Microplastics in the remote Polar Regions – close encounters with zooplankton in the surface waters around Antarctica

, Jones-Williams Kirstie, Manno Clara, Galloway Tamara, Cole Matt, Stowasser Gabi, Waluda Claire.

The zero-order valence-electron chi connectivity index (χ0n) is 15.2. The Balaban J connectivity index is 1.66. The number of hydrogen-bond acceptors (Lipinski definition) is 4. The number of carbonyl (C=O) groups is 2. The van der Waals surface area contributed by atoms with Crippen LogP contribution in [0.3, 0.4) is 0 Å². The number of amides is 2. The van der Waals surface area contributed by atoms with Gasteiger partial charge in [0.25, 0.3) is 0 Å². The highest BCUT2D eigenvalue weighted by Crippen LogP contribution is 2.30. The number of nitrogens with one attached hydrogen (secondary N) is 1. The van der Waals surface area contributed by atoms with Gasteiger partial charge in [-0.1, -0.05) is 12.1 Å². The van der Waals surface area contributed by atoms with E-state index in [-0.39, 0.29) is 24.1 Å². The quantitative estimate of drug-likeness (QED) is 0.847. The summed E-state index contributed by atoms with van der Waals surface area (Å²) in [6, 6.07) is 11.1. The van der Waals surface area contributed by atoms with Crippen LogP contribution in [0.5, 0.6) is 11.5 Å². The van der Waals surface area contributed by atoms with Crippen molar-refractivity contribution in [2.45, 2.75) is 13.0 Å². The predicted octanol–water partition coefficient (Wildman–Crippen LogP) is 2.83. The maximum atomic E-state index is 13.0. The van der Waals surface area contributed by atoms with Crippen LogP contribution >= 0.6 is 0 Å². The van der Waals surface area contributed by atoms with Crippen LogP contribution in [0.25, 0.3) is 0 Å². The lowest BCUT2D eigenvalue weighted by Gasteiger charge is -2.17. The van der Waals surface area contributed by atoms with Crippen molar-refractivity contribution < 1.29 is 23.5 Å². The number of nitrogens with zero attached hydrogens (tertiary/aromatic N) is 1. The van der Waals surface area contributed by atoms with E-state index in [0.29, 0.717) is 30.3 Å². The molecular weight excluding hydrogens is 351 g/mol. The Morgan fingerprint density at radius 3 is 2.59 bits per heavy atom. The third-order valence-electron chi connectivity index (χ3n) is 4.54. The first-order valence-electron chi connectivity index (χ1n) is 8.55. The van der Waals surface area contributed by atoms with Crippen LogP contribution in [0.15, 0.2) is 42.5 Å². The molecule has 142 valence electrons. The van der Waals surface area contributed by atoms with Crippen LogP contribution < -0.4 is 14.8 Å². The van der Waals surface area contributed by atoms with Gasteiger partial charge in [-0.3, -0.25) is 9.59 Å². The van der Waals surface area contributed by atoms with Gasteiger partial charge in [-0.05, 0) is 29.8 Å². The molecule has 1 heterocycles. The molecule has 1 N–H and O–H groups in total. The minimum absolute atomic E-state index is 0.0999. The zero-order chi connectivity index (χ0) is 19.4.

This study shines a light on the challenges faced when investigating microplastics in perceived “pristine” regions. Sharing results from samples taken using a hydrobios Microplastics sampling net from the surface waters in the Atlantic portion of the Sub-Antarctic to the Antarctic Peninsula. This region is home to some of the highest concentrations of zooplankton biomass but is also threatened by increasing shipping traffic from fishing and the growing tourism market. It was found that 45.6% of the plastic particles isolated from seawater samples were sampling contamination, originating predominantly from the ship. Whilst we found that micro and mesoplastic concentrations in seawater were significantly low (0.013 ± 0.005n/m³) compared to global averages, they were higher along the Antarctic Peninsula than the open ocean (Sub-Antarctic) stations. The potential availability of micro and mesoplastics to pelagic amphipods was explored, using an observed encounter rate (OER) and a possible encounter rate (PER). The total OER (0.8%) was higher than the PER (0.15%), suggesting that even at low concentrations, microplastics are encountered, and potentially consumed, by amphipods. This study highlights the need to prioritise regions of high zooplankton abundance and to investigate both water and biota to build up a picture of plastic pollution and its potential interaction with the Antarctic Ecosystem.

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